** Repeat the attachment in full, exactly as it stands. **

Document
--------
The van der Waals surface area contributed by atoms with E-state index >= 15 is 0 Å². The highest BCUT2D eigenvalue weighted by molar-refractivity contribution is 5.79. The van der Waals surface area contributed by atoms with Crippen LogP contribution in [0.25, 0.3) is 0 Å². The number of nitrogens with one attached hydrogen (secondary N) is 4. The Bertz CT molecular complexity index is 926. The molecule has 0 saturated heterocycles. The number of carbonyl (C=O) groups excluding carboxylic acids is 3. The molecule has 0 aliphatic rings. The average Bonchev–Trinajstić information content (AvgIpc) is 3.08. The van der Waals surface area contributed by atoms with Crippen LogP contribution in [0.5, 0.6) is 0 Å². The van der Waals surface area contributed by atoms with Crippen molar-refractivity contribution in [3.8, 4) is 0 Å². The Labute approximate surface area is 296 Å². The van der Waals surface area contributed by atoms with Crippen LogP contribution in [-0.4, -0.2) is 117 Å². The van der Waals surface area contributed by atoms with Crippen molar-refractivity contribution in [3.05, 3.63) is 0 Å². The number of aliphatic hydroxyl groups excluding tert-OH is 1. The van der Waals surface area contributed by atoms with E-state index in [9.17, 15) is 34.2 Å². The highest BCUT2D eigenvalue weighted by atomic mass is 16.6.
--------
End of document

The van der Waals surface area contributed by atoms with E-state index >= 15 is 0 Å². The highest BCUT2D eigenvalue weighted by molar-refractivity contribution is 5.79. The van der Waals surface area contributed by atoms with Crippen LogP contribution in [0.25, 0.3) is 0 Å². The number of nitrogens with one attached hydrogen (secondary N) is 4. The Bertz CT molecular complexity index is 926. The molecule has 0 saturated heterocycles. The number of carbonyl (C=O) groups excluding carboxylic acids is 3. The molecule has 0 aliphatic rings. The average Bonchev–Trinajstić information content (AvgIpc) is 3.08. The van der Waals surface area contributed by atoms with Crippen LogP contribution in [0.5, 0.6) is 0 Å². The van der Waals surface area contributed by atoms with Crippen molar-refractivity contribution in [3.8, 4) is 0 Å². The Labute approximate surface area is 296 Å². The van der Waals surface area contributed by atoms with Crippen LogP contribution in [-0.4, -0.2) is 117 Å². The van der Waals surface area contributed by atoms with Crippen molar-refractivity contribution in [3.05, 3.63) is 0 Å². The number of aliphatic hydroxyl groups excluding tert-OH is 1. The van der Waals surface area contributed by atoms with E-state index in [9.17, 15) is 34.2 Å². The highest BCUT2D eigenvalue weighted by atomic mass is 16.6.